When you think of being happy, do you primarily think of doing fun things, getting what you want, or having your life running smoothly? Me, too—but that’s only part of the picture. Happiness is not just something that appears when you reach a goal or finally have that free time you’ve been longing for. Here are some surprising sources of happiness:
For many, work is a source of deep and lasting happiness. Ariel Gore wrote in Bluebird: Women and the New Psychology of Happiness: “...in recent years I’d noticed a growing disconnect between the things I imagined would make me happy and the things that actually did. Potentially ego-boosting rites of passage in my career, for example—awards or good reviews—only seemed to cause me anxiety. Allowing myself to be absorbed in my work, on the other hand, whether it was writing or teaching or doing some familial chore I outwardly complained about, brought a quiet contentment I could feel radiate from my chest.” She continued later in the book, “When we strike a balance between the challenge of an activity and our skill at performing it, when the rhythm of the work itself feels in sync with our pulse, when we know that what we’re doing matters, we can get totally absorbed in our task. That is happiness.”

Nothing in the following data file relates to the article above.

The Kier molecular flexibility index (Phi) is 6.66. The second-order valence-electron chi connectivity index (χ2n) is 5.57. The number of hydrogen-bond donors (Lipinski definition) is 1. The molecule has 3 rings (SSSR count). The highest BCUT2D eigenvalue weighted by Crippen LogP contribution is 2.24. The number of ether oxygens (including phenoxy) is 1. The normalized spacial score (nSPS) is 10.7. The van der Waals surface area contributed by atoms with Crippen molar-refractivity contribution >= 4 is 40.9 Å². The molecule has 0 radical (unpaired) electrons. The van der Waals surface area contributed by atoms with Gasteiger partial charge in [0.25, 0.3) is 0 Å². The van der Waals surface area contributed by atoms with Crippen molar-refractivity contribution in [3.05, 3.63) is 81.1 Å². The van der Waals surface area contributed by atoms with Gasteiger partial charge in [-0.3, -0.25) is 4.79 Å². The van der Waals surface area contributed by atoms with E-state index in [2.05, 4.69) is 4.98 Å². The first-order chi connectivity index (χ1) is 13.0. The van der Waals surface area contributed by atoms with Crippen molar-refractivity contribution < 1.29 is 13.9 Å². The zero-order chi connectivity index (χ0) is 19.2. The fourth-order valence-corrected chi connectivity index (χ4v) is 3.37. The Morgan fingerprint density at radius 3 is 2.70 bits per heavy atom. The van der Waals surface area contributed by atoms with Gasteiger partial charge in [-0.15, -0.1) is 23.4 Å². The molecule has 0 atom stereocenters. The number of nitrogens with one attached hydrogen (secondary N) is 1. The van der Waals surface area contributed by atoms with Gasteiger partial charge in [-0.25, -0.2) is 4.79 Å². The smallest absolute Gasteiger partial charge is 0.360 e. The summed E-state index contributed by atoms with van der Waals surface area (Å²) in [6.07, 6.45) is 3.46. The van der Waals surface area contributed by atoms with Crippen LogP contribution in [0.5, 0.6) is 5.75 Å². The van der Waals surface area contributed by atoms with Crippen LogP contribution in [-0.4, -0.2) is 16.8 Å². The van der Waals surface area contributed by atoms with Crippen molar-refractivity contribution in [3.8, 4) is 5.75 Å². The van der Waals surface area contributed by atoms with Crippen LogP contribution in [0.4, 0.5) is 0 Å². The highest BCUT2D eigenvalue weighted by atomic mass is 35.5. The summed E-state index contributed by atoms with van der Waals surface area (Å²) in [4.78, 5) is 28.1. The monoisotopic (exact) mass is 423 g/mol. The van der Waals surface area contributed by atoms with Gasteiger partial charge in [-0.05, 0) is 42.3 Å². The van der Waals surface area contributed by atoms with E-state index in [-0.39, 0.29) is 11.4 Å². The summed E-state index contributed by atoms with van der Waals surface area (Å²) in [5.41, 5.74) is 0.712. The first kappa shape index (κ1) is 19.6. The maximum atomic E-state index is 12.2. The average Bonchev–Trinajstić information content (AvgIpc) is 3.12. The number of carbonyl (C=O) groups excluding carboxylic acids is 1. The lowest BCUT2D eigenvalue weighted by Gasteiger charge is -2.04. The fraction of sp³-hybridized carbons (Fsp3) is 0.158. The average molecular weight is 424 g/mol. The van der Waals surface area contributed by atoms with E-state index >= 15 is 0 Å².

I don’t know about you, but when I need a quick shot of satisfaction, I begin cleaning and/or organizing. One of my favorite bloggers, Crazy Aunt Purl (Laurie Perry), coped with a scary and unexpected move by scrubbing grout! Perhaps putting one small area of our lives in order helps us cope with chaos elsewhere, I don’t know. All I know is a clean and organized office/refrigerator/hall closet is cause for rejoicing.
“Happy women know that no one gets to be happy all the time,” according to What Happy Women Know, by Dan Baker, Ph.D, Cathy Greenberg, Ph.D, and Ina Yalof. As Gretchen Rubin notes in her blog post, “Negative emotions are a key part of rational thought and effective performance. Also, up to a point, they can be of great service to happiness. They’re loud, flashy signs that something isn’t right. Because they’re so unpleasant, they can sometimes prod us to take action when nothing else can.” Negative emotions are a part of life—feel them, accept them, learn from them—then let them pass.
According to Dr. George E. Vaillant of Harvard Medical School, what seems to contribute most to happiness as we get older are the coping mechanisms we develop to handle the inevitable pain of life. Coping mechanisms like humor, a positive outlook, willingness to control anger and hostility, and treating others the way we’d like to be treated, help us avoid depression and foster connections with others—both of which make our lives more enjoyable.
This makes me…happy. I see that many factors contribute to a person’s happiness—factors we can control, and ordinary things that are likely already part of our daily lives. Happiness is waiting…we just need to recognize it.
What surprising thing makes you happy?